If you’re enjoying a late night in an outdoor hot tub with your partner, you could do without a gang of peeping toms staring insolently at your bikini.
As we toasted the start of our rather unique British holiday, we were surrounded by bullish locals wordlessly demanding exactly what we were doing on their turf.
Yes, you’ve guessed it, they were cows - and thankfully the only sentient beings in sight in the moonlit valley beneath our cabin.
Welcome to sort-of-Wales, sort-of-England - depending on whereabouts on this hillside farm you happen to be standing. Our two-storey Finnish lodge, one of a small collection on the slopes below Black Hall Lodges farmhouse, is in west Shropshire (we think).
Breakfasting on our veranda, the cows barely gave us a glance, and we were too busy admiring the view to out-stare them anyway. Below us descended the lush green Terne Valley, then beyond that a bank of rolling hills, firmly over the border in Wales, gave way to another valley, then another... It was like an optical illusion - a kaleidoscope of green stretching off to infinity.
To our left lay a pocket of woodland, where buzzards and red kites could be seen circling above the trees, and there wasn’t a cloud in the sky. Time to explore...
Not being experienced or remotely well-equipped walkers, we took the path marked ‘family nature trail’, one of several walks in and around the farm mapped out for visitors.
At the top of the hill, the farmland includes a section of Offa’s Dyke - the ancient border made by King Offa in the 8th century to protect his Kingdom of Mercia from what is now Wales. A national trail runs the 180-mile length of the Dyke, from Chepstow on the Severn Estuary, north to Prestatyn.
The stretch that passes through Black Hall is one of the best preserved, and it was easily visible as we picnicked in the upland pastures.
The ascent was too steep for us, but a five-minute drive away, in the small border town of Knighton, the Offa’s Dyke Visitor Centre acts as a gateway to a relatively easy walk on well-worn paths, along the river and up through the fields to the Dyke.
Not for the faint-hearted, but we did manage it in sandals with too small children in tow.
Aching limbs are soon soothed in the pool at Black Hall, housed in the main Canadian timber lodge near the farmhouse. During our week we largely had the pool, sauna and steam room, gym, and the games room (complete with soft play for toddlers) to ourselves.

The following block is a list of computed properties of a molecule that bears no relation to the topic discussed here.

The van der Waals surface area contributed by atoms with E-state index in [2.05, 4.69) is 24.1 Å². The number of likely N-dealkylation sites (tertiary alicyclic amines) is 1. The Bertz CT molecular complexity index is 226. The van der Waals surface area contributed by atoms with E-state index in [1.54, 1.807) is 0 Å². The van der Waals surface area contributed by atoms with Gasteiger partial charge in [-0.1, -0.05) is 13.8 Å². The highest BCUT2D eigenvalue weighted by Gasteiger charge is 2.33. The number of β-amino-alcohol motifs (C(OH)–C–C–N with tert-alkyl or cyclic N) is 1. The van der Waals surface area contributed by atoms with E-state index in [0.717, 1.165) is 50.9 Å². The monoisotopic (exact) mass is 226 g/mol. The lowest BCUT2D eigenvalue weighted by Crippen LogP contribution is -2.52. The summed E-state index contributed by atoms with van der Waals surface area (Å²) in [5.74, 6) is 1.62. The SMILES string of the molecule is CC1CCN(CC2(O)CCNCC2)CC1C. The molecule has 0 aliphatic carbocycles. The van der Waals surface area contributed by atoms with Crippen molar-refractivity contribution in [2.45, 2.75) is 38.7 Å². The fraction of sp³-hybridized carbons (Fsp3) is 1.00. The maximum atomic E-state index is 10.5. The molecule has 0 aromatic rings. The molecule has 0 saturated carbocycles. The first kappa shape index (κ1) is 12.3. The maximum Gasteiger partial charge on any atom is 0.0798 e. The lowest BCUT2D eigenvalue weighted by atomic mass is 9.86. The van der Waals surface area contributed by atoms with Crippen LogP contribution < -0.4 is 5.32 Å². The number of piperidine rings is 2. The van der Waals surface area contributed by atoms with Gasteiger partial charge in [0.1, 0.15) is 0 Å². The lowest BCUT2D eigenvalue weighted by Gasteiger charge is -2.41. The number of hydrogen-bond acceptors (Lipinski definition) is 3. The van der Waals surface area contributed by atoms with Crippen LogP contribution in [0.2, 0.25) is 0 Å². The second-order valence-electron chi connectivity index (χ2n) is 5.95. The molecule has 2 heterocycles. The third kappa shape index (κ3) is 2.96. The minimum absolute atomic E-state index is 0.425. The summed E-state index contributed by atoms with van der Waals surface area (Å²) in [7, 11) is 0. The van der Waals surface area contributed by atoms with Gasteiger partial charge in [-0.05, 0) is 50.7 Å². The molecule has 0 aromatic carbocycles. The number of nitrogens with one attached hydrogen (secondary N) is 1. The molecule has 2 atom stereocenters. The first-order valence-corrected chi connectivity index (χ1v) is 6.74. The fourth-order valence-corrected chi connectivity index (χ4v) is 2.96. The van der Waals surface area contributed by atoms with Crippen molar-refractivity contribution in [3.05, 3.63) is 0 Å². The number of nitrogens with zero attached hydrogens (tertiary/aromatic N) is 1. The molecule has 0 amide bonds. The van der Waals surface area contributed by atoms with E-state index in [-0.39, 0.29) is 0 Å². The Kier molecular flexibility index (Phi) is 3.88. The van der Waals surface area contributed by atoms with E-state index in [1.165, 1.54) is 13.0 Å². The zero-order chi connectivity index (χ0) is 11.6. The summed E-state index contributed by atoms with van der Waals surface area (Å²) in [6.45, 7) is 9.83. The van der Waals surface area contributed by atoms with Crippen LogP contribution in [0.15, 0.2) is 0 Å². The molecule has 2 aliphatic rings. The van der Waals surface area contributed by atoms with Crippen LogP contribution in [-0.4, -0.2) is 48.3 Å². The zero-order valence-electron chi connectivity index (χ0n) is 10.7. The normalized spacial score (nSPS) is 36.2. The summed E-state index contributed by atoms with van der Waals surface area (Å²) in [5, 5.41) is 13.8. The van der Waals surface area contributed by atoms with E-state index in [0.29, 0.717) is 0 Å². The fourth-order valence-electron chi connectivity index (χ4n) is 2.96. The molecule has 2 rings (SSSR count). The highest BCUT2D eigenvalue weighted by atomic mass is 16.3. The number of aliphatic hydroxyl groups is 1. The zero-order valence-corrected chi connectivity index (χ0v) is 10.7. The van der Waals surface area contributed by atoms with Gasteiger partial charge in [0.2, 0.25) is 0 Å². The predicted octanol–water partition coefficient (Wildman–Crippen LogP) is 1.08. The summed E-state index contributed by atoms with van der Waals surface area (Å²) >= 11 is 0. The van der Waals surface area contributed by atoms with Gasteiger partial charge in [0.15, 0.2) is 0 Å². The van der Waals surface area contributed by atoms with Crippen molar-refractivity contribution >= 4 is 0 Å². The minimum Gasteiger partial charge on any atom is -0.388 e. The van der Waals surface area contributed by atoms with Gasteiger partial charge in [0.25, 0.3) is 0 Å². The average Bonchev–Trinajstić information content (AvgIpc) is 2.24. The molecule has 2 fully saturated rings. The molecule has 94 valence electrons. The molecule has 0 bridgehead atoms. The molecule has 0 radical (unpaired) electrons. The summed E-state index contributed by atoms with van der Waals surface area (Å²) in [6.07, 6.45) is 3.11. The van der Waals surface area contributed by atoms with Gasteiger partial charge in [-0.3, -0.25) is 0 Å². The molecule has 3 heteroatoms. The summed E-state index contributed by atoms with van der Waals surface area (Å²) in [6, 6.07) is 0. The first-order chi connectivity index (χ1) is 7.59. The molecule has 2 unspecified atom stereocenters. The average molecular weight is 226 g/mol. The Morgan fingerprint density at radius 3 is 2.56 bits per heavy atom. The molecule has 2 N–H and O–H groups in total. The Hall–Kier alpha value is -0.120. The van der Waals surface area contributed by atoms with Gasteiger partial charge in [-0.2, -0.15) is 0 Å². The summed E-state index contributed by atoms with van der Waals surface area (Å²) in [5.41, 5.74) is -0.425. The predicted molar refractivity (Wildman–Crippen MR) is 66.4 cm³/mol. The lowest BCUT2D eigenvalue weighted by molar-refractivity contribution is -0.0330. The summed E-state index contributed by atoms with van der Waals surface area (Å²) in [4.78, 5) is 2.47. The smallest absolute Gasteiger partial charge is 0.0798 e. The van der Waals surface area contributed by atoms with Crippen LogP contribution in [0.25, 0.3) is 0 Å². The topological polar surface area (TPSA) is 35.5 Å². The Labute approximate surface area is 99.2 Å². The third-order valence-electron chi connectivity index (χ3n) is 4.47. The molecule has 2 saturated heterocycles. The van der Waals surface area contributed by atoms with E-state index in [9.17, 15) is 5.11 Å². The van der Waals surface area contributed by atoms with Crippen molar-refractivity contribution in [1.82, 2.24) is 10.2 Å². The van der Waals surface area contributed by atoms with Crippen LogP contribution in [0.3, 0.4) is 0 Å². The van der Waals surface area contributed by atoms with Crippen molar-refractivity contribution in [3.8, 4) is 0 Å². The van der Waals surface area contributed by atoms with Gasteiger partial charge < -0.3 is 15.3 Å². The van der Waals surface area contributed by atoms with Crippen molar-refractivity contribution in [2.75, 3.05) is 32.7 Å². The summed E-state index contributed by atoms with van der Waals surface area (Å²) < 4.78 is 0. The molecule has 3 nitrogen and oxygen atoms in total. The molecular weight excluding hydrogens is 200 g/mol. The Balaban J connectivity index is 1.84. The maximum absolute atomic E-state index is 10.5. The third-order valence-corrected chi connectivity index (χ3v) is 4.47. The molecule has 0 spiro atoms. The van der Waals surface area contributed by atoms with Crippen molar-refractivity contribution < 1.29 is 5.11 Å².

There’s an outdoor play area too and a petting barn where children can meet the animals, with lots of space for them to play.
This is one of 13 Autograph Lodges - destinations marketed by Hoseasons in the UK - but privately owned and managed by the farmers. They were looking to diversify after foot and mouth all but wiped out their livestock, and built their first holiday lodge back in 2002.
Friendly and happy to help, they’re always on call via a radio in the main lodge, but still have a herd of organic beef cattle and sheep to tend to - so you do feel a sense of ownership yourselves here.
If you’re not walkers, another great way to explore the countryside is by bike. You can arrange to have hire bikes waiting for you at your lodge, but we drove instead to Wheely Wonderful Cycles, five miles west of Ludlow and around 15 minutes by car from Black Hall.
On two modern tandems we pulled the (surprisingly heavy) children along quiet country lanes, over little humpback bridges, past hedges of wildflowers, to the pub, of course.
Although The Lion at Leintwardine is more than a pub - it’s an elegant boutique hotel and restaurant, sitting on a gentle bend in the river alongside an arched stone bridge, perfect for resting our bikes against.
We sat outside and, wary of the return cycle, enjoyed a light lunch of spring bean risotto with peas and red mint, while the children played in the idyllic little Wendy house against the garden wall.
This whole region is foodie heaven. Ludlow claims to have invented the slow food movement and the fields are bursting with produce. We stopped en route to our lodge to stock up on local lamb, beef and cheeses at the Ludlow Food Centre - a permanent indoor farmers’ market and cafe.
The village below our farm (as we liked to think of it), Llanfair Waterdine, is home to award-winning restaurant The Waterdine, run by chef Ken Adams and his wife, Isabel. It felt like such a backwater place to experience such fine dining, but you can sit in the quaint rooms of an old drovers’ inn and enjoy mouth-watering seasonal and homegrown produce. Booking is essential.
Tea rooms abound, as you’d imagine. Some of the best home-made cake we’ve ever eaten can be found at The Tower House Gallery and Tea Room in Knighton (as well as local art), but make time to visit the picture-postcard village of Clun for tea too. Then work off that clotted cream by walking around the castle ruins.
There’s another great view from the top of Clun Castle and a pretty meadow surrounding the mound, where the kids ran about in the evening sunlight.
Being border country, you’re always a stone’s throw from a castle - there are almost too many to choose from.
Stokesay Castle, run by English Heritage, is billed as the finest and best preserved fortified medieval manor house in England. It’s far from a ruin. The pretty timber-framed gatehouse is immaculate and leads to an enclosed courtyard garden from where you can explore three storeys of the manor and admire its gigantic wood-panelled fireplaces.
It’s surrounded, as is everything in Shropshire, it seems, by farmland.
Many farms, like Black Hall, have diversified to stay in business. During our holiday we visited farms that had turned barns into indoor play centres - such as Mickey Miller’s Family Playbarn in Craven Arms - and those that had created mystical sculpture trails through their woodland - like Ray’s Farm near Bridgnorth - but there’s still a sense that life here comes from the land.
And what a beautiful land.